Babymouse: Queen of the World.
Babymouse connives to gets herself invited to a sleepover at the house of her arch nemesis, a popular cat named Felicia Furrypaws, but ultimately realizes she far prefers to hang out with her faithful friend, Wilson Weasel.
So far, there are nine un-put-down-able graphic novelettes in this hilarious series all about the daydreaming title heroine, Babymouse, a Walter Mitty-like everymouse with a little pink heart adorning every outfit. Written and illustrated by the talented team of Jennifer L. Holm, author of two Newbery Honor novels for older readers, Our Only May Amelia and Penny from Heaven, and her brother, Matthew, a graphic designer, each book taps into and channels familiar aspects of middle school angst. Drawn with heavy black lines and hand-drawn panels on white paper, with hot pink highlights, the comic book style illustrations are refreshingly original, as are Babymouse's vivid reveries in response to the frustrations of her day, and her repartee with the cheeky, unseen, advice dispensing narrator. Readers will adopt Babymouse's favorite retort for their own exasperations: "Typical!"
OTHER BOOKS IN THIS SERIES:
Babymouse: Our Hero. Holm, Jennifer L., and Matthew Holm. Illus. by Matthew Holm. Random House, 2005. (95 pages, SUGGESTED AGES 7-10)
After she oversleeps and misses the school bus, the plucky mouse confronts a homework-eating locker, the agony of fractions, and flare-ups with the catty Felicia Furrypaws. She must go up against Felicia in the one aspect of school that is Babymouse's undoing—phys ed and a dreaded game of dodgeball.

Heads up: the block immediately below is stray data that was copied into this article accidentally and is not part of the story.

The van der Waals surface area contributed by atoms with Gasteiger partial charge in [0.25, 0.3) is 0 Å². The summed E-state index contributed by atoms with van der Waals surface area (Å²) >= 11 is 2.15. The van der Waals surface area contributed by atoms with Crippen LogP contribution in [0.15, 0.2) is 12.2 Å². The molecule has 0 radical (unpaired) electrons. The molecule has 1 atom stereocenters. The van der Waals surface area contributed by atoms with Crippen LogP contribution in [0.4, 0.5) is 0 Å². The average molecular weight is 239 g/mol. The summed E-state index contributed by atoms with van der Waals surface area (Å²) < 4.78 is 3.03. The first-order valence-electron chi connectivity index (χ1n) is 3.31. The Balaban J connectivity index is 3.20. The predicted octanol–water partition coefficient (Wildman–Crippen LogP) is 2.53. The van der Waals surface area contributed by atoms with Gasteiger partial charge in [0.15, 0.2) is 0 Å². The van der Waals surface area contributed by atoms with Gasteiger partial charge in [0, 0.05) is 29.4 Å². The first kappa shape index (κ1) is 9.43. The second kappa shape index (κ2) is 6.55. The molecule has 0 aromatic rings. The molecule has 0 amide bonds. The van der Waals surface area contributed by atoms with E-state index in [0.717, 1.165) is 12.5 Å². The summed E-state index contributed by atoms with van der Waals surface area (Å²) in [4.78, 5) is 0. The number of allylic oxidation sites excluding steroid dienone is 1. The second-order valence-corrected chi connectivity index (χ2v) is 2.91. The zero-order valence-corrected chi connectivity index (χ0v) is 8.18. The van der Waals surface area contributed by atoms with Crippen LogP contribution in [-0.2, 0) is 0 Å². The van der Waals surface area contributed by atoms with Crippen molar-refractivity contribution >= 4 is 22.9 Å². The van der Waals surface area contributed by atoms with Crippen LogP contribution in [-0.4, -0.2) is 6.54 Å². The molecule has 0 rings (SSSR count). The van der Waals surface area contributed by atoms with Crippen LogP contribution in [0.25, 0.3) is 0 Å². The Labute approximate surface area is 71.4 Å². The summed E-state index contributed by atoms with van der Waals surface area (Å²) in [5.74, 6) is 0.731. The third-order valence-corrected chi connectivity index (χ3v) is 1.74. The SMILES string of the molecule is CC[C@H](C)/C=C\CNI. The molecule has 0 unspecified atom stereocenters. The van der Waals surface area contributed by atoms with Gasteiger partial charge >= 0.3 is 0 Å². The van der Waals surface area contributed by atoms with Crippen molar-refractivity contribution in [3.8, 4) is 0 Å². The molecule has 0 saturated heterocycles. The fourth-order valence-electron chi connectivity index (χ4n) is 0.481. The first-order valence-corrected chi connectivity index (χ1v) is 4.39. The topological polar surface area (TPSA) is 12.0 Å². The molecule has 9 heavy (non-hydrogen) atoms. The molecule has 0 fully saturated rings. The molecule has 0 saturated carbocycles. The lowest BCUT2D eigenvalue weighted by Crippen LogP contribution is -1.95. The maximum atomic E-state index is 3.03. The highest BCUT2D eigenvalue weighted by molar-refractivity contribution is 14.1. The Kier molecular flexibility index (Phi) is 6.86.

Themes : BALL GAMES. GRAPHIC NOVELS. MICE. POPULARITY.
CRITICS HAVE SAID
- The Holms spruce up some well-trod ground with breathless pacing and clever flights of Babymouse’s imagination, and their manic, pink-toned illustrations of Babymouse and her cohorts vigorously reflect the internal life of any million-ideas-a-minute middle-school student.
–Jesse Karp, Booklist
- Both tales share eye-grabbing black-and-pink graphics, and a perceptible Spiegelman influence simmers in the energetic ink illustrations of the dot-eyed heroine.
- The visual narrative is presented in a variety of frames and vignettes, with most of the text in speech balloons, as is standard in comic strips. There is a driving energy to the drawings, along with animation, dramatic adventures, and lots of fun.
–Ken Marantz and Sylvia Marantz, Children
- Young readers will happily fall in line to follow Babymouse through both ordinary pratfalls (“Typical!” is her watchword) and extraordinary flights of fancyboth of which continue in Babymouse, Our Hero.
IF YOU LOVE THIS BOOK, THEN TRY:
- Morse, Scott. Magic Pickle. Graphix, 2008. ISBN-13: 978-0439879958
Pilkey, Dav. The Adventures of Captain Underpants: The First Epic Novel. Scholastic, 1997. ISBN-13: 978-1407106250
Pilkey, Dav. The Adventures of Super Diaper Baby: The First Graphic Novel. Scholastic, 2002 ISBN-13: 978-0439376068
Rau, Zachary. Nightmare on Joe’s Street. Created by Jon Scieszka; adapted by Zachary Rau. HarperTrophy, 2006. (And others in the Time Warp Trio Graphic Novels series.) ISBN-13: 978-0061116391
Siegel, Siena Cherson. To Dance: A Memoir. Atheneum, 2006. ISBN-10: 0689867476
Smith, Jeff. Bone #1: Out from Boneville. Graphix/Scholastic, 2005. ISBN-13: 978-0439706407
Telgemeier, Raina. The Baby-sitter’s Club. 1, Kristy’s Great Idea: A Graphic Novel. Graphix, 2006. (And others in the series.) ISBN-13: 978-0439802413
Varon, Sara. Robot Dreams. First Second, 2007. ISBN-13: 978-1596431089
Van Draanen, Wendelin. Shredderman: Secret Identity. Knopf, 2004. ISBN-13: 9780440419129